My mother and father told me of a song that was popular during World War II. It was entitled: “Praise the Lord AND Pass the Ammunition. Sometimes good people must pick up weapons and do harm to those who destroy the lives of peaceful people in the night. Let’s work for the day, however, where all humanity will embrace the need for nonviolent resolution of human conflicts. Each one of counts. Each of our children count. You count.

“If there must be trouble, let it be in my day,
that my children may know peace.”
~ Edmund Burke ~

Show Me A Hero

December 12, 2013

By Terence T. Gorski
December 12, 2013

Laffey April 10 2010

Photo Credit: Artist Tom W. Freeman’s painting “Trial by Fire” depicts the April 1945 Japanese Kamikaze attack on the destroyer USS Laffey (DD-724).

I was watching a news program at home. The Viet Nam War was on my mind. I was on the short-list for being drafted.
I was still shaken by recently attending funerals of several high school friends who came home from Viet Nam in a box. I was in college and deeply struggling with my position on The War.   I wanted to be the hero. I wanted peace. I didn’t want to go to war. I had “skin in the game” as the saying goes.

A disabled Viet Nam Veteran was on the news. The veteran  stood briefly at a podium and spoke to a gaggle of reporters at a news conference. The veteran stood on his government-issued prosthetic legs. They were not as good as the current issue, but they were the best available at the time.
This veteran was one of the very few who qualified to receive them.  He needed help getting up from his chair.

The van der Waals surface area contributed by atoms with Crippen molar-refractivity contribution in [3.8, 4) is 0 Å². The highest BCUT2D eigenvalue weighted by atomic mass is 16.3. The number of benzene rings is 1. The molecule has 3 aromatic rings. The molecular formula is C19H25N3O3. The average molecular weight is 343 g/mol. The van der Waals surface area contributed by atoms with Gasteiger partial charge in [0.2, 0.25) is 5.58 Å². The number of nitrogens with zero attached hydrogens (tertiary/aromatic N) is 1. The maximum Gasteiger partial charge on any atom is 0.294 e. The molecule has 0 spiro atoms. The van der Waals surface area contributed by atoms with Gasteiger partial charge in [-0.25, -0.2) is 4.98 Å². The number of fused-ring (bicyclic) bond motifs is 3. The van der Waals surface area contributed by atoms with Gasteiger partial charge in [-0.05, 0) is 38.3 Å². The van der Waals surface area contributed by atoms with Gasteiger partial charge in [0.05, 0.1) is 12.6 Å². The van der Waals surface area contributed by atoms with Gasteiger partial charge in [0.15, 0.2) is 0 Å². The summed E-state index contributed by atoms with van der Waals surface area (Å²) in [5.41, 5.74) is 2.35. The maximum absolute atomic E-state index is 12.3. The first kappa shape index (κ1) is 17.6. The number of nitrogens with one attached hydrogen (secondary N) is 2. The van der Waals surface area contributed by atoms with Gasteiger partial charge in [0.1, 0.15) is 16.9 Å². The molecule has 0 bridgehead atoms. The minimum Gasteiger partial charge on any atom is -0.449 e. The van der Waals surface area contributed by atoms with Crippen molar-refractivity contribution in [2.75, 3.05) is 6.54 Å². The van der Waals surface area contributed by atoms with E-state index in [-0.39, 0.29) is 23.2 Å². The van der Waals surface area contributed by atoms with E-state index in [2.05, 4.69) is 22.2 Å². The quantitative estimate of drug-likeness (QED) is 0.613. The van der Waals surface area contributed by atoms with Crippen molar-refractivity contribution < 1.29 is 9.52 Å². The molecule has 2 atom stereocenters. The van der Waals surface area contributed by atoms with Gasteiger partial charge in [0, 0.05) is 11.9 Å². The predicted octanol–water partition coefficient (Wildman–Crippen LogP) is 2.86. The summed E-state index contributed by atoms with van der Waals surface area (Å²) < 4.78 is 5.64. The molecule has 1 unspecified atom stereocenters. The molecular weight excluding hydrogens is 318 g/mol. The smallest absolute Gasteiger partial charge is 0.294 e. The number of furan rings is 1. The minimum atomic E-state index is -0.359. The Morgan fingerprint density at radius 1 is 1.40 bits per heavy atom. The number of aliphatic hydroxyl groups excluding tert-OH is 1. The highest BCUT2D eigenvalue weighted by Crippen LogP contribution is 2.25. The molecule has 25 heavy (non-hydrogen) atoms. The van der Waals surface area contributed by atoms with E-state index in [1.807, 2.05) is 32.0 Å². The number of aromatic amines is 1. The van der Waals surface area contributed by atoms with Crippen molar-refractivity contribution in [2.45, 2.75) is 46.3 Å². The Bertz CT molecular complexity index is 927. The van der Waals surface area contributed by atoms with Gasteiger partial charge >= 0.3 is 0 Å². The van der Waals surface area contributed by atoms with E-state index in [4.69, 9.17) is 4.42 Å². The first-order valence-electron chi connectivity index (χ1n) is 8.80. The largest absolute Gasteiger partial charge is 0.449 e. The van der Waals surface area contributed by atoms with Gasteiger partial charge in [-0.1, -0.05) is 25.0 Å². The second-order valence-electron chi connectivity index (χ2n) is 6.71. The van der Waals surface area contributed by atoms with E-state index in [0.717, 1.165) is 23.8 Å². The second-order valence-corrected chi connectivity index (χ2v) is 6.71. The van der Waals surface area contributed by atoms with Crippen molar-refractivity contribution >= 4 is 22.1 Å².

The veteran was very much the hero. In a strong unshakable voice he put out a message of courage and gratitude for his opportunity to serve God, country, and Viet Nam people. He supported the war even though the war had cost him his legs.

His courage impressed me. I asked my Dad, who was watching the show with me, what he thought.

My Dad was a WW II combat veteran. He watched more than a dozen of his closest friends burn to death in a deluge of flaming gas after a Kamikaze crashed into his transport ship. He watched helplessly as they died before his eyes. There was nothing he could do to save them. He was helpless.

“I guess they were dead already,” my Dad told me in one rare moment of talking about his war. “They were dead, except for the burning and the screaming!” he told me. Then he brushed it all away by saying: “There are some things in life you can’t do anything about.”

“What to you think, Dad?” I asked.

His response burned itself into my mind forever. It wasn’t just the words – it was the pain behind the words. The pain from the deep wounds of his war, WW II,  that he carried in his soul. My Dad did not talk about the war very often. He rarely showed his pain. This was one of a very few times that he did. So I listened carefully.

“It’s easy to be a hero for a few minutes at a time when other people are watching and counting on you to be strong. I wonder what he does in the dark of night when he confronts the demons that ripped off his legs?” ~ Thomas S. Gorski, WW II VETERAN, May he rest in peace.

“Show me a hero and I’ll write you a tragedy.” – F. Scott Fitzgerald

%d bloggers like this: